Deep River Boys

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The Deep River Boys
OriginHampton, Virginia, United States
Past membersHarry Douglass
Vernon Gardner
George Lawson
Jimmy Lundy
Edward Ware
Cameron Williams
Rhett Butler
Ray Durant
Carter Wilson
Charlie Ford
Ronnie Bright
Eddie Whaley Jnr
Albert Benjamin Bishop

The Deep River Boys were an American gospel music group active from the mid-1930s and into the 1980s.[1] The group performed spirituals, gospel, and R&B.


The original group consisted of Harry Douglass (baritone), Vernon Gardner (first tenor), George Lawson (second tenor) and Edward Ware (bass).[1] George Lawson was replaced by Willie James (Jimmy) Lundy in 1950, who became first tenor, with Vernon Gardner switching to second tenor. Other personnel changes took place during the group's long history, although Douglass remained as a constant throughout.[1]

Musical career[edit]

The group began at Hampton Institute, now known as Hampton University in Hampton, Virginia.[1] Initial success came about through their winning a talent competition on the radio which, in turn, led to further radio and stage appearances.[1] During World War II, they toured extensively for the USO entertaining US troops abroad. In 1952, their song "Recess in Heaven" became their first hit.[1] They also toured with Bill "Bojangles" Robinson.

In 1950, they left for Canada where they had a long engagement in Montreal. Upon return, they appeared on TV on The Ed Sullivan Show and The Milton Berle Show. They then left for another long engagement in Philadelphia. Early that year, they recorded "Solid as a Rock" with the Count Basie Orchestra. In July, they also recorded a version of "Tuxedo Junction" with the Erskine Hawkins, the composer of the tune. Then, they left for England where they embarked upon a 10-week engagement at the London Palladium. Whilst there they received a citation naming them as the "Most popular entertainers of American troops in England".[citation needed]

Despite their success in England and in Canada, their records were not selling well in the US so left their former record company RCA and signed for the smaller company Beacon Records. But, even with the promotional efforts of Joe Davis, the owner of Beacon, their record sales are still disappointing so they re-signed with RCA. Surprisingly in 1954, they are back with Beacon. They also performed with Count Basie, Fats Waller, Charlie Christian and Thelma Carpenter.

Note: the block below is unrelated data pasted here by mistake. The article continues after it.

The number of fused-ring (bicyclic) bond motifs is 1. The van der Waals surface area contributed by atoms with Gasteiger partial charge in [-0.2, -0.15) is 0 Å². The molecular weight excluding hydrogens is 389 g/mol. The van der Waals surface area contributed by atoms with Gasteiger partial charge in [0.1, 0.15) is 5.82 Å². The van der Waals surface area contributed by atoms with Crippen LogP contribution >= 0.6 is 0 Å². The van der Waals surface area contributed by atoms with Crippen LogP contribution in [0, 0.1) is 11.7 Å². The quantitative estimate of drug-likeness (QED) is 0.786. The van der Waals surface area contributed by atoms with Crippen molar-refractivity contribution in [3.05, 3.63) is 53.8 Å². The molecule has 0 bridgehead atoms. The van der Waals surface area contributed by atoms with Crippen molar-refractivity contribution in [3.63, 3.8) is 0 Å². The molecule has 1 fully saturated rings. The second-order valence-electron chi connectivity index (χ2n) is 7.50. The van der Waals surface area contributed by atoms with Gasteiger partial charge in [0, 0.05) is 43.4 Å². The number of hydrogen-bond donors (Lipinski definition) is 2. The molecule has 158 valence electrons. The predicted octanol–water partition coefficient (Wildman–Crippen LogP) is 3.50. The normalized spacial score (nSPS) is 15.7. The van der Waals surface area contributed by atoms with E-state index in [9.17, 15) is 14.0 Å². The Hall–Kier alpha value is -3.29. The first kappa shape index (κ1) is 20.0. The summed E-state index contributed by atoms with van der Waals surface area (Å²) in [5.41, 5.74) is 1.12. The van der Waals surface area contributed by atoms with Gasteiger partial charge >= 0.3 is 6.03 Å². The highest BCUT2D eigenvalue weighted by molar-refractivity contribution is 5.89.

In Europe, they were especially popular in countries such as Sweden and Norway from the 1950s and upwards, appearing on numerous TV shows, even releasing several hit-singles performing songs in Swedish and Norwegian. In the winter of 1956, they were photographed by The Newcastle Journal with Rev. Eric L. Robinson, then minister of Central Methodist Church, Newcastle-on-Tyne, England.[2] They returned at least once more in October 1958 [3] and participated in a special noon-time church service, introducing Northumbrians to American gospel music. As late as the 1970s, they recorded a Norwegian-language version of the Norwegian hit song "Ratiti". The group continued to tour into the early 1980s.

The last surviving early member of the group, Jimmy Lundy, lived in Portsmouth, Virginia and died in October 2007, in Maryview Hospital in Portsmouth, Virginia. Two later members of the group are still alive: Ronnie Bright was the bass of the Deep River Boys from 1964 until 1968. After leaving the group he went to the Coasters, from which he has now retired. Eddie Whaley Jr was tenor of the Deeps from 1969 until 1971. He was born in Brighton, England, but now lives in Florida.

Awards and honors[edit]

In 2019, their 1941 single "They Look Like Men of War" was selected by the Library of Congress for preservation in the National Recording Registry for being "culturally, historically, or aesthetically significant".[4]


  1. ^ a b c d e f Colin Larkin, ed. (2002). The Virgin Encyclopedia of Fifties Music (Third ed.). Virgin Books. p. 104. ISBN 1-85227-937-0.
  2. ^ "Tyneside Forum," January, 1957, Newcastle-on-Tyne
  3. ^ "Tyneside Forum," Autumn Edition, 1958
  4. ^ Andrews, Travis M. (March 20, 2019). "Jay-Z, a speech by Sen. Robert F. Kennedy and 'Schoolhouse Rock!' among recordings deemed classics by Library of Congress". The Washington Post. Retrieved March 25, 2019.

External links[edit]